3. The Clippers go streaking; the Lakers stink it up
If I told you that one NBA team in Los Angeles went on a 17 game winning streak, and the other was walloping in mediocrity, you’d expect to hear that. Then if I told you it was the Clippers and Lakers, in that order, normally your jaw would hit the floor.
The Clippers recent loss to the Denver Nuggets ended a historic winning streak for the franchise, and in spite of what analysts were saying about them “being exposed,” I put it in a more friendly context: it wasn’t their night. This is the NBA; you don’t win them all, and if you win more than 60 out of 82, you have an awesome squad. If you go on streaks like that, you are bound to eventually lose, and sometimes it boils down to just having a bad night; one guy doesn’t shoot well, and the other guys have subpar nights, and that’s that. It doesn’t change the fact that you still won a lot, and in the Clippers case, went undefeated in December of 2012.
The Lakers, on the other hand, are not doing so well. Revel in it, Laker haters.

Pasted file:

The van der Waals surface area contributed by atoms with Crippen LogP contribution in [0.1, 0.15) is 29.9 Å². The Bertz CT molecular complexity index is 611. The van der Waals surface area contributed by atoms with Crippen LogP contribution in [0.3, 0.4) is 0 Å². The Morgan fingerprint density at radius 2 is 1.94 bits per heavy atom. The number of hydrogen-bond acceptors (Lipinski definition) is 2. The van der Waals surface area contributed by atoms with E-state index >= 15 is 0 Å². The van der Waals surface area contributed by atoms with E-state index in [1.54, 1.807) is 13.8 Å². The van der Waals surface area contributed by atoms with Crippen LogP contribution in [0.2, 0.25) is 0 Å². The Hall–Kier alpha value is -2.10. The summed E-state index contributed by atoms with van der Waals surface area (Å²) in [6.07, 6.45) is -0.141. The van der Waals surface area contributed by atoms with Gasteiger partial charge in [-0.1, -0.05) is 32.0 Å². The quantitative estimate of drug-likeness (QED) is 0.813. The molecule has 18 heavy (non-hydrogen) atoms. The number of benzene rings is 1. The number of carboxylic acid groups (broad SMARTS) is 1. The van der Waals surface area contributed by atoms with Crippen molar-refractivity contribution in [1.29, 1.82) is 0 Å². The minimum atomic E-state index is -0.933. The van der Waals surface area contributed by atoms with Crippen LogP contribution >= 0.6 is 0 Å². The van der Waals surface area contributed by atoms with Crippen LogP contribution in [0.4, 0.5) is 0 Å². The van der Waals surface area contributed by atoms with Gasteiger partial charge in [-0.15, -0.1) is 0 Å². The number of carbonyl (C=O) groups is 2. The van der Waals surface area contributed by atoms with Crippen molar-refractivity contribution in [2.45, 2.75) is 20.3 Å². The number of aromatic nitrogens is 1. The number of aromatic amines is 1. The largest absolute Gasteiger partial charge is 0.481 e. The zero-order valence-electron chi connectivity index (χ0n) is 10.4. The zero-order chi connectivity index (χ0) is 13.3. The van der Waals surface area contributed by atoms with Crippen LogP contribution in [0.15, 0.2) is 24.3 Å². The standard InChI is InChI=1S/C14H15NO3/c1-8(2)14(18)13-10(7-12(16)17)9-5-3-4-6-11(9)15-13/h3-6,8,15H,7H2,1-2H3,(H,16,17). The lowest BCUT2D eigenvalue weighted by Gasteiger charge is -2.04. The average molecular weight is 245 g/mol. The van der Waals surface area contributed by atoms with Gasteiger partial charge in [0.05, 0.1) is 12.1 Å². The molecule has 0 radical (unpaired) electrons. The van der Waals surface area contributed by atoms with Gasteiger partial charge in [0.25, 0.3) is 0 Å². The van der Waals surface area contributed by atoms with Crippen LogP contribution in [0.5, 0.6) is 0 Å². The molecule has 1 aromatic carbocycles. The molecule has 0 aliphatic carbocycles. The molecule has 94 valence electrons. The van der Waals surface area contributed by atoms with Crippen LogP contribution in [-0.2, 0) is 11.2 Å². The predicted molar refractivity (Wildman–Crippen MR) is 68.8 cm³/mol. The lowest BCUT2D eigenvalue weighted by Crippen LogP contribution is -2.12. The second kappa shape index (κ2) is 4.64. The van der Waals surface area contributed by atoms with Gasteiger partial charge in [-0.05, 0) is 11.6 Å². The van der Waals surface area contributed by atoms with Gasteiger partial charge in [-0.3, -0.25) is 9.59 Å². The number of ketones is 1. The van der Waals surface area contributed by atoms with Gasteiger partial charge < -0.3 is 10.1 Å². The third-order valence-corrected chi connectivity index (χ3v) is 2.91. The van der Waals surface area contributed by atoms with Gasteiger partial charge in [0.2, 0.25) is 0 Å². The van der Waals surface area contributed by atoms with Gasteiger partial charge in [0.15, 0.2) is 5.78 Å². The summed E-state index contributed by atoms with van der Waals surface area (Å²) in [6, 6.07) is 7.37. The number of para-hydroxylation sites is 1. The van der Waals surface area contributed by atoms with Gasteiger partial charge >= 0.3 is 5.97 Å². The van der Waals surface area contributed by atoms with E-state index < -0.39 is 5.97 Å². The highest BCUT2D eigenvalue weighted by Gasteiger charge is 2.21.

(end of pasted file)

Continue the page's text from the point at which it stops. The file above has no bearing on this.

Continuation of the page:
4. Ray Lewis announces his retirement
In contrast to Brett Favre, Ray Lewis informed his team, then the rest of us, that he would be retiring in a classy way, during the season. His decision to retire may have to do with his recent injury, or maybe just the fact that after so many seasons, you want to focus on something else in your life. Few players are that dominant at their position, and it speaks volumes to his character that he let the Ravens begin planning their next era now, rather than make them wait it out.
Ray Lewis, who is in my book a first ballot Hall of Famer, wants to focus more on his children, who are on the brink of going to college. He will be a brilliant analyst and/or coach in the NFL or college if he wants to go there. I’d love to see the Ravens keep him on in a consulting or coaching capacity, which I think would allow him to keep his football life going strong. Of course though, he has more than earned the right to be the one thing the NFL hasn’t let him be: a full time, loving and supporting, father, watching his kids play in the stands.
Enjoy your retirement Ray, when the season is over. I want the Niners to win it all, but seeing you hoist the Lombardi trophy and riding out of the NFL on a white horse would also be worthwhile.